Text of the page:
The government’s decision not to remove value-added tax (VAT) off breadbasket items is “shortsighted and a betrayal” to thousands of struggling Bahamians, Free National Movement Deputy Leader Shanendon Cartwright argued yesterday.
“The announcement that VAT on breadbasket items is here to stay means that the pain and struggles for many poor, working and middle-class Bahamian families is here to stay as well,” he said in a statement.
“This struggle will unfortunately continue every day the government refuses to bring tax relief to the most vulnerable as they did for multi-millionaires. On behalf of the Bahamian people, we call upon the government to reconsider and not dismiss the cries of the people.
“Take VAT off breadbasket items.”
Cartwright was responding to Minister of Economic Affairs Michael Halkitis’ insistence that removing VAT off breadbasket items is simply not feasible.
On Friday, Halkitis noted that the Minnis administration in 2017 took VAT off breadbasket items.
“But at the same time … in order to be able to do that, they raised the rate from 7.5 percent to 12 percent,” Halkitis said.
“And so, I hear this call coming mostly from the political corners about doing this because … it’s a good political point to make, but recognize that when you begin to introduce exemptions, the only way you can do it is if you pay a higher rate on everything else.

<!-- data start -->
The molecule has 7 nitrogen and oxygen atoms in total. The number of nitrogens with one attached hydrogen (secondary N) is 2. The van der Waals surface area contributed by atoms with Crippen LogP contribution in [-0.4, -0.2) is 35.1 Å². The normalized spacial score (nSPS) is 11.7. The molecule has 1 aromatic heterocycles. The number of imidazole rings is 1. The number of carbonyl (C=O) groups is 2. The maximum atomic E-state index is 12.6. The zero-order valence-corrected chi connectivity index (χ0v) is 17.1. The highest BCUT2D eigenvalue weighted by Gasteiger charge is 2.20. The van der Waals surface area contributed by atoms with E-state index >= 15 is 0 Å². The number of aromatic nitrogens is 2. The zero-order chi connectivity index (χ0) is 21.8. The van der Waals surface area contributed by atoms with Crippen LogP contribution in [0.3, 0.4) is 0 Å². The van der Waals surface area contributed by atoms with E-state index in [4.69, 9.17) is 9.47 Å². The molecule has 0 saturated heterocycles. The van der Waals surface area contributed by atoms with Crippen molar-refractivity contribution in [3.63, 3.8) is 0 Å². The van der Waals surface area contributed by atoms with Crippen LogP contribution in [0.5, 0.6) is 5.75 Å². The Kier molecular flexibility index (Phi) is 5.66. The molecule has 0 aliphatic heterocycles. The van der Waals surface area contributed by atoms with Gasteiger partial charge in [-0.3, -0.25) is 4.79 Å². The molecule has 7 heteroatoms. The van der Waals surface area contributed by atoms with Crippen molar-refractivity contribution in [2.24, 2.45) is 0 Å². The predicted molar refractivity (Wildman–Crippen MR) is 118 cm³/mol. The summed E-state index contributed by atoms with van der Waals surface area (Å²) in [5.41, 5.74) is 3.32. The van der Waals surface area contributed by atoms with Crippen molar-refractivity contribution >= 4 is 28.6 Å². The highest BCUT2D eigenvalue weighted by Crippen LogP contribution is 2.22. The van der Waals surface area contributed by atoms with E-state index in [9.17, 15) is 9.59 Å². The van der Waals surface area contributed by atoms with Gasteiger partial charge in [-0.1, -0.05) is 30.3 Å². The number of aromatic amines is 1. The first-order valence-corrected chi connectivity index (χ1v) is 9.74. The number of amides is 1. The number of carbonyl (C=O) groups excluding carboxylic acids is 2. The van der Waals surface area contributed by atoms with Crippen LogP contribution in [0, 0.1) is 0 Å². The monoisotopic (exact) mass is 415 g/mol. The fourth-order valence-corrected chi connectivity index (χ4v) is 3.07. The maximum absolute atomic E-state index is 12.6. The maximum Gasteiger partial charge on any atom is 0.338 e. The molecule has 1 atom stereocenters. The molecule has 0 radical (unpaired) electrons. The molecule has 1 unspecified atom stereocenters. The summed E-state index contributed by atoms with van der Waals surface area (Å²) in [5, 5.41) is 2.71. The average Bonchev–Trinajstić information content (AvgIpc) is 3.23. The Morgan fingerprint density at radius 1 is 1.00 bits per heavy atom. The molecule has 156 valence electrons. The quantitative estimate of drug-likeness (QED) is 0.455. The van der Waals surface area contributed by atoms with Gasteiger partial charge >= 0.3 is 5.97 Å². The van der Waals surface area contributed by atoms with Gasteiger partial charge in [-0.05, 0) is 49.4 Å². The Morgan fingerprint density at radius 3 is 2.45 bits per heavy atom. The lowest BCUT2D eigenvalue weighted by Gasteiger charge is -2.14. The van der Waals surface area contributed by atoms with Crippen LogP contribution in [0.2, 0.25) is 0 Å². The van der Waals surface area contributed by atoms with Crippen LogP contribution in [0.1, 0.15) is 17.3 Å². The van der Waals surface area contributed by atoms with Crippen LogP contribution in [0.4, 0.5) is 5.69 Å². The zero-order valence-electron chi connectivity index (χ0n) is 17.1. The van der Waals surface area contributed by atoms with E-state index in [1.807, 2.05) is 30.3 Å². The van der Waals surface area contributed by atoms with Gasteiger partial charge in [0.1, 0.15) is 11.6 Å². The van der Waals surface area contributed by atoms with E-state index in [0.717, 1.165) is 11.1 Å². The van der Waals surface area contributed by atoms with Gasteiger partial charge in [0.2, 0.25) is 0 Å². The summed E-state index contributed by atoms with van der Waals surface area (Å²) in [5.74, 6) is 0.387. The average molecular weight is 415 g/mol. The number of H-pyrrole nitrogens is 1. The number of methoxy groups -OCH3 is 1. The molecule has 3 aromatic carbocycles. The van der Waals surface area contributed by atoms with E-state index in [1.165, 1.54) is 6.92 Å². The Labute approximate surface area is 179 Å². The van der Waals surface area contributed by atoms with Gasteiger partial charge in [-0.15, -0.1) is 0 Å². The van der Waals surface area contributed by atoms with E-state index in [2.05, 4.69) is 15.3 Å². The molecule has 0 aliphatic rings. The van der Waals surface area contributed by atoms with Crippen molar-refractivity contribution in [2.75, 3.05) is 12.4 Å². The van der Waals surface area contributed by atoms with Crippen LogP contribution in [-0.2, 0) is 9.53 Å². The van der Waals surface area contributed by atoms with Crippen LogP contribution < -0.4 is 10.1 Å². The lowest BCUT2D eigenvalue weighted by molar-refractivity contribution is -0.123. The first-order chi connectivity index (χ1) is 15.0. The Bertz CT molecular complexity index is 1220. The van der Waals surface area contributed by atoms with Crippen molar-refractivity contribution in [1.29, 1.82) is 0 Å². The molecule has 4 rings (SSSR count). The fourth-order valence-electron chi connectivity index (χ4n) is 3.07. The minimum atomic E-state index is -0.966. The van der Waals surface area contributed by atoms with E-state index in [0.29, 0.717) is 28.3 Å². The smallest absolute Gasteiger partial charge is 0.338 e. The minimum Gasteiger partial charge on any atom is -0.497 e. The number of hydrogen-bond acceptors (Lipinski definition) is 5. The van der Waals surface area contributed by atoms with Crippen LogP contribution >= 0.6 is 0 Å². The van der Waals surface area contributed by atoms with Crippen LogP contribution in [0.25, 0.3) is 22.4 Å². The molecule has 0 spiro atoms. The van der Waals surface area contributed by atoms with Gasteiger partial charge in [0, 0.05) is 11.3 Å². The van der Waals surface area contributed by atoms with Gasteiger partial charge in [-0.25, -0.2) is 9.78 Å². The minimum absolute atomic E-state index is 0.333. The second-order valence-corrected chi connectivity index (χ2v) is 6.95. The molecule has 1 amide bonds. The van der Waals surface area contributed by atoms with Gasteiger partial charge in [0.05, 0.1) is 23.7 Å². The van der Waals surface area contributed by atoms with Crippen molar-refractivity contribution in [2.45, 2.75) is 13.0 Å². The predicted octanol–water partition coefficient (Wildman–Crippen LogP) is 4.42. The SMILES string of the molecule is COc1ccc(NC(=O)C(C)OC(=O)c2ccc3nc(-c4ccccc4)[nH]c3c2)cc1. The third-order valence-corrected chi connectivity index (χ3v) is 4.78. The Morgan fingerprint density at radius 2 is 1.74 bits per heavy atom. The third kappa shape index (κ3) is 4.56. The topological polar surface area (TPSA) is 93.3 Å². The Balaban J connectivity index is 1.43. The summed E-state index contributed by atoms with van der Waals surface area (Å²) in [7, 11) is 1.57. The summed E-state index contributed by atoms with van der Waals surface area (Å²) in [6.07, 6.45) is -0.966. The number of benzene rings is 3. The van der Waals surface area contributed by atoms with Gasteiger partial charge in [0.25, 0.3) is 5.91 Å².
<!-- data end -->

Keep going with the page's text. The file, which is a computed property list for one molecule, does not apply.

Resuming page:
“So, we have studied this, we’ve gone back and forth and our best advice is a lower rate, hence the 10 percent, lower than the 12, but with minimal exemptions because it’s more efficient … and, again, it’s not something that we did haphazardly.”
The Christie administration implemented VAT in 2015 at a rate of 7.5 percent.
In 2018, a year after being voted in, the Minnis administration increased the rate to 12 percent and introduced a zero-rating on breadbasket items and medication.
On January 1, 2022, the Davis administration reduced VAT from 12 percent to 10 percent, fulfilling a campaign promise, and got rid of zero-rated items.
Last week in the House of Assembly, opposition MPs repeatedly criticized the government’s decision to reintroduce VAT on breadbasket items and medication and called for it to be reversed.
The issue prompted heated exchanges between Cartwright and Englerston MP Glenys Hanna-Martin.